Why high start-up costs are delaying 3D printer investments

"Organisations that wish to experiment with the technology without incurring start-up costs should consider partnering with a local 3D printing service bureau."

Sixty per cent of organisations believe high start-up costs are a main factor in the delay of implementing 3D printing strategies, according to a new survey by Gartner.

However, the survey also found that early adopters of the technology are finding clear benefits in multiple areas.

"3D printing has broad appeal to a wide range of businesses and early adopter consumers, and while the technology is already in use across a wide range of manufacturing verticals from medical to aerospace, costs remain the primary concern for buyers," says Pete Basiliere, research director, Gartner.

"3D printer vendors must work closely with their clients to identify potential applications of the technology that may have been overlooked, and improve the cost-benefit ratios of their products.

"Organisations that wish to experiment with the technology without incurring start-up costs should consider partnering with a local 3D printing service bureau."

The survey also reveals that while prototyping, product innovation and development are the main uses of 3D printing, the technology is also being used extensively in manufacturing applications.

"The market is emerging from its nascent stage as organizations move beyond design and prototyping applications of 3D printing toward creating short run production quantities of finished products," Basiliere adds.

"Based on these results and the answers to other survey questions, we predict that by 2018, almost 50 per cent of consumer, heavy industry and life sciences manufacturers will use 3D printing to produce parts for the items they consume, sell or service."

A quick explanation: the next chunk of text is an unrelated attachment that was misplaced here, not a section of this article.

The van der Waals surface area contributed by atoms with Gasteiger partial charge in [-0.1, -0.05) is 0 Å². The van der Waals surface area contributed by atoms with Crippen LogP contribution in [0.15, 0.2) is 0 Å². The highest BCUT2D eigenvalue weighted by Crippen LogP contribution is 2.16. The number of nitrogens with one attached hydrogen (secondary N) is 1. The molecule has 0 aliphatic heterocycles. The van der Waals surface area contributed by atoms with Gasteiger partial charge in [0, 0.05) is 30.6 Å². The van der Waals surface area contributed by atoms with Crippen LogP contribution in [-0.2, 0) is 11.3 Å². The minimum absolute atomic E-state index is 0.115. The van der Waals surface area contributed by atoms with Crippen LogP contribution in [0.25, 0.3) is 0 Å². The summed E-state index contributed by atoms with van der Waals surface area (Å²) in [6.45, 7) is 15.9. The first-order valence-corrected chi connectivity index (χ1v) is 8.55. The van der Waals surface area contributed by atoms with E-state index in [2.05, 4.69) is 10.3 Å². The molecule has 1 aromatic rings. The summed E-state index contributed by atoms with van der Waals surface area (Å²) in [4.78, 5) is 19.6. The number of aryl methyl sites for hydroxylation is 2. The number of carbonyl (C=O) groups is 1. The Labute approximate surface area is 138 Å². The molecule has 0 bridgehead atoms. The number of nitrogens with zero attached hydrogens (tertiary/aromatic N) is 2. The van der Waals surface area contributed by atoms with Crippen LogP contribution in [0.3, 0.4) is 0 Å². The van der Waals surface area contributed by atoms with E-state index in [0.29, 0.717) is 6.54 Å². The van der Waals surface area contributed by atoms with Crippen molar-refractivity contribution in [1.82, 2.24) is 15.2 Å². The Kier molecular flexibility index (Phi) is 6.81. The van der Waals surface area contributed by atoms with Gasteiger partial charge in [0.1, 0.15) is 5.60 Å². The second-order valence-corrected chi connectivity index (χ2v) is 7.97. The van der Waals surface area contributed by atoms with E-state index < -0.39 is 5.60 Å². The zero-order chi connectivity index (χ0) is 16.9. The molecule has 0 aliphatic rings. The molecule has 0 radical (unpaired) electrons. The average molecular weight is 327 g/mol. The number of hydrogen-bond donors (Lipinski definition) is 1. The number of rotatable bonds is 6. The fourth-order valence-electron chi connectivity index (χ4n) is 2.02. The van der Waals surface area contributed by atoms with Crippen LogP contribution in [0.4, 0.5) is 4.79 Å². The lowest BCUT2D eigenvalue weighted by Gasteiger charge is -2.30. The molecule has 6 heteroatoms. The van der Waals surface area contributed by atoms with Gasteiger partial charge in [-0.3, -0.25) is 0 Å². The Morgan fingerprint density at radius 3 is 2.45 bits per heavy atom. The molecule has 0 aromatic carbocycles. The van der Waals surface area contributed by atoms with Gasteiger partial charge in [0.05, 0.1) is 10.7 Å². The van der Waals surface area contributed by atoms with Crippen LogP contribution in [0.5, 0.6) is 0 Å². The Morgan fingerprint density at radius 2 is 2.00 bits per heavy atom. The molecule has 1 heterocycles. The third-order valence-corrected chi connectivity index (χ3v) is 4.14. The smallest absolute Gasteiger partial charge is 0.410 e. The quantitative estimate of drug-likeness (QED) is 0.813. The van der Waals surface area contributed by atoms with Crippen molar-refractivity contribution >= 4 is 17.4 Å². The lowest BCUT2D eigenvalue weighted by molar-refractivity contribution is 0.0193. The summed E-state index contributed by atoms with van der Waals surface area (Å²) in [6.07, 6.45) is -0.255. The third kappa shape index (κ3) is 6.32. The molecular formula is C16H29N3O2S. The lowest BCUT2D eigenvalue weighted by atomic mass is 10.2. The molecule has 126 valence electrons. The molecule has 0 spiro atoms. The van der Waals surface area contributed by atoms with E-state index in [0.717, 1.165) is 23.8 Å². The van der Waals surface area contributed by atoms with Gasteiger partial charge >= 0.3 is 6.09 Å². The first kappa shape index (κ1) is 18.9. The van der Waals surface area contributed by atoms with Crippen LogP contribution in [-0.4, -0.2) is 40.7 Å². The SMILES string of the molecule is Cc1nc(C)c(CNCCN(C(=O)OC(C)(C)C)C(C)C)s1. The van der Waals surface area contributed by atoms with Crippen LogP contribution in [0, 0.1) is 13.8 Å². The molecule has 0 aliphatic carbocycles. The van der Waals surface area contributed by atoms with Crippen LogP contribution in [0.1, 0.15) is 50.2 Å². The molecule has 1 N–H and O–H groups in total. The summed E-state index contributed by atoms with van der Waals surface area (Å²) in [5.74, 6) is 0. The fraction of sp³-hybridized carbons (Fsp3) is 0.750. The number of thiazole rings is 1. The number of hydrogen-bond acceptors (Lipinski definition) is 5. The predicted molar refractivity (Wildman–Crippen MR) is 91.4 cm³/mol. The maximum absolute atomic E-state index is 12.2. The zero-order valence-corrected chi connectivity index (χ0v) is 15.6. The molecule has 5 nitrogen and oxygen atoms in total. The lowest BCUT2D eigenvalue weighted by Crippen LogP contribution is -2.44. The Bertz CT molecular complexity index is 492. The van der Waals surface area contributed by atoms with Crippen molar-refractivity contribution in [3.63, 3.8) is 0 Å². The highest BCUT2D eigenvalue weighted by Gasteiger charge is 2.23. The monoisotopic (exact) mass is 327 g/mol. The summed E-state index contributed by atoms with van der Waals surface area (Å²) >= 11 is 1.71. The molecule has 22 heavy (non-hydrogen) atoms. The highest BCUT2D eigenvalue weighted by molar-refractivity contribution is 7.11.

Despite this ongoing evolution, 53 per cent of survey respondents indicated that managers of R&D engineering or manufacturing are the primary influencer driving any 3D printing strategy.

The CIO, CTO and others outside of operations groups do play a role, but are not the primary decision makers.

"An interesting finding was that respondents felt overwhelmingly that using a 3D printer as part of their supply chain generally reduces the cost of existing processes, especially research and product development costs," Basiliere adds.

"The mean cost reduction for finished goods is between 4.1 per cent and 4.3 per cent, which is an impressive figure.

"It shows that early adopters of the technology are finding clear benefits, which are likely to drive further adoption."

When selecting a 3D printer, 37 per cent of respondents ranked the quality of the finished piece as the primary factor in deciding, whereas 28 per cent felt price was the most important.

Only 9 percent of respondents felt that the respective categories of production speed, the range of materials the printer could use, or size of parts it could create were the most important things to consider.

Of those surveyed, 37 percent had just one 3D printer within their organisations, with 18 percent owning 10 or more. The average number of printers per organisation was 5.4.

"Clearly there is much room for future growth in this market, but vendors need to work on tools and marketing that show how the technology can be applied and drive competitive advantage," Basiliere adds.

"3D printing vendors that take the time to articulate the value of their product in terms that align with their clients' needs will be well-positioned to capitalise on any future growth."

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